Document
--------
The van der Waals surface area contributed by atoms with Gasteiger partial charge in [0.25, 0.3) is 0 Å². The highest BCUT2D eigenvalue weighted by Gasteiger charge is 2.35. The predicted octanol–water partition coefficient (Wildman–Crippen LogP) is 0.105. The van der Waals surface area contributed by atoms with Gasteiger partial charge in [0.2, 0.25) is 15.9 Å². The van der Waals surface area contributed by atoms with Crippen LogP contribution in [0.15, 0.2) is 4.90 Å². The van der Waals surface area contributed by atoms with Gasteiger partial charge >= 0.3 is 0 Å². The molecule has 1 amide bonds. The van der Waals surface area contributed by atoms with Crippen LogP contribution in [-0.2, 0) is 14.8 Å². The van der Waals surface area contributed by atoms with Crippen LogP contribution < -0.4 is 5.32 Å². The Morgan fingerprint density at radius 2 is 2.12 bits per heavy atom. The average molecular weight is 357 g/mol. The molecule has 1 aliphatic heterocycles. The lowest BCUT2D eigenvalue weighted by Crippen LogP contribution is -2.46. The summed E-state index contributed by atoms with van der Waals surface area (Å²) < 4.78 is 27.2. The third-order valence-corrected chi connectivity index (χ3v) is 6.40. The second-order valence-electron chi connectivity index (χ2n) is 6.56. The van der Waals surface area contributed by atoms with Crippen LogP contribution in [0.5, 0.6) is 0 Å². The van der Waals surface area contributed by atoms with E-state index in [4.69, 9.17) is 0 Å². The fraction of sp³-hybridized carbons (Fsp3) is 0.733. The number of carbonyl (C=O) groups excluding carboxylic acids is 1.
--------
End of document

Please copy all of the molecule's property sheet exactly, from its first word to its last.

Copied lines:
The van der Waals surface area contributed by atoms with Gasteiger partial charge in [0.25, 0.3) is 0 Å². The highest BCUT2D eigenvalue weighted by Gasteiger charge is 2.35. The predicted octanol–water partition coefficient (Wildman–Crippen LogP) is 0.105. The van der Waals surface area contributed by atoms with Gasteiger partial charge in [0.2, 0.25) is 15.9 Å². The van der Waals surface area contributed by atoms with Crippen LogP contribution in [0.15, 0.2) is 4.90 Å². The van der Waals surface area contributed by atoms with Gasteiger partial charge >= 0.3 is 0 Å². The molecule has 1 amide bonds. The van der Waals surface area contributed by atoms with Crippen LogP contribution in [-0.2, 0) is 14.8 Å². The van der Waals surface area contributed by atoms with Crippen LogP contribution < -0.4 is 5.32 Å². The Morgan fingerprint density at radius 2 is 2.12 bits per heavy atom. The average molecular weight is 357 g/mol. The molecule has 1 aliphatic heterocycles. The lowest BCUT2D eigenvalue weighted by Crippen LogP contribution is -2.46. The summed E-state index contributed by atoms with van der Waals surface area (Å²) < 4.78 is 27.2. The third-order valence-corrected chi connectivity index (χ3v) is 6.40. The second-order valence-electron chi connectivity index (χ2n) is 6.56. The van der Waals surface area contributed by atoms with Crippen LogP contribution in [0.5, 0.6) is 0 Å². The van der Waals surface area contributed by atoms with E-state index in [4.69, 9.17) is 0 Å². The fraction of sp³-hybridized carbons (Fsp3) is 0.733. The number of carbonyl (C=O) groups excluding carboxylic acids is 1.